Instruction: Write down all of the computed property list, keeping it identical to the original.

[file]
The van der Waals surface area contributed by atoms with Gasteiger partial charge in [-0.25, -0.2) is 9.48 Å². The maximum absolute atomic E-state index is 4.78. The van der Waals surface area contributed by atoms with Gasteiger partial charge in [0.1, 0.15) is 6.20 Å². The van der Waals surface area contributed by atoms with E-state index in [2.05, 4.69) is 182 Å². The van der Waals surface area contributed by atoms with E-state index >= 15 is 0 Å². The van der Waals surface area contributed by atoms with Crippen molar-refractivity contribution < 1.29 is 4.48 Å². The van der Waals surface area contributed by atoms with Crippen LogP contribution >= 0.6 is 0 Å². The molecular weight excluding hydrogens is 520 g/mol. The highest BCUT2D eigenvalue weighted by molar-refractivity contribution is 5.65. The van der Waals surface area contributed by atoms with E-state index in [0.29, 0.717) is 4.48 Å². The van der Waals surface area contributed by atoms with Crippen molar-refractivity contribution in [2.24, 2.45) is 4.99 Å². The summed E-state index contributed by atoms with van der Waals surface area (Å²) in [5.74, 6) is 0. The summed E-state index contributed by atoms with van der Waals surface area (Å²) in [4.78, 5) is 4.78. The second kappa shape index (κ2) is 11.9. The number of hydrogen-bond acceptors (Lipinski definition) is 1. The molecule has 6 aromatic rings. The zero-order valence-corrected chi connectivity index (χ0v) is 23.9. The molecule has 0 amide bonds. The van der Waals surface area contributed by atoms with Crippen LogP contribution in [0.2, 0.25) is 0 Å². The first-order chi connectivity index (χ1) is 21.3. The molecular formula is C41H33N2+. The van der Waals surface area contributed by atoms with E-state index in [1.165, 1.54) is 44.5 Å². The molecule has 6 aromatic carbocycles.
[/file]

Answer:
The van der Waals surface area contributed by atoms with Gasteiger partial charge in [-0.25, -0.2) is 9.48 Å². The maximum absolute atomic E-state index is 4.78. The van der Waals surface area contributed by atoms with Gasteiger partial charge in [0.1, 0.15) is 6.20 Å². The van der Waals surface area contributed by atoms with E-state index in [2.05, 4.69) is 182 Å². The van der Waals surface area contributed by atoms with E-state index >= 15 is 0 Å². The van der Waals surface area contributed by atoms with Crippen molar-refractivity contribution < 1.29 is 4.48 Å². The van der Waals surface area contributed by atoms with Crippen LogP contribution >= 0.6 is 0 Å². The molecular weight excluding hydrogens is 520 g/mol. The highest BCUT2D eigenvalue weighted by molar-refractivity contribution is 5.65. The van der Waals surface area contributed by atoms with E-state index in [0.29, 0.717) is 4.48 Å². The van der Waals surface area contributed by atoms with Crippen molar-refractivity contribution in [2.24, 2.45) is 4.99 Å². The summed E-state index contributed by atoms with van der Waals surface area (Å²) in [5.74, 6) is 0. The summed E-state index contributed by atoms with van der Waals surface area (Å²) in [4.78, 5) is 4.78. The second kappa shape index (κ2) is 11.9. The number of hydrogen-bond acceptors (Lipinski definition) is 1. The molecule has 6 aromatic rings. The zero-order valence-corrected chi connectivity index (χ0v) is 23.9. The molecule has 0 amide bonds. The van der Waals surface area contributed by atoms with Crippen LogP contribution in [0.2, 0.25) is 0 Å². The first-order chi connectivity index (χ1) is 21.3. The molecular formula is C41H33N2+. The van der Waals surface area contributed by atoms with E-state index in [1.165, 1.54) is 44.5 Å². The molecule has 6 aromatic carbocycles.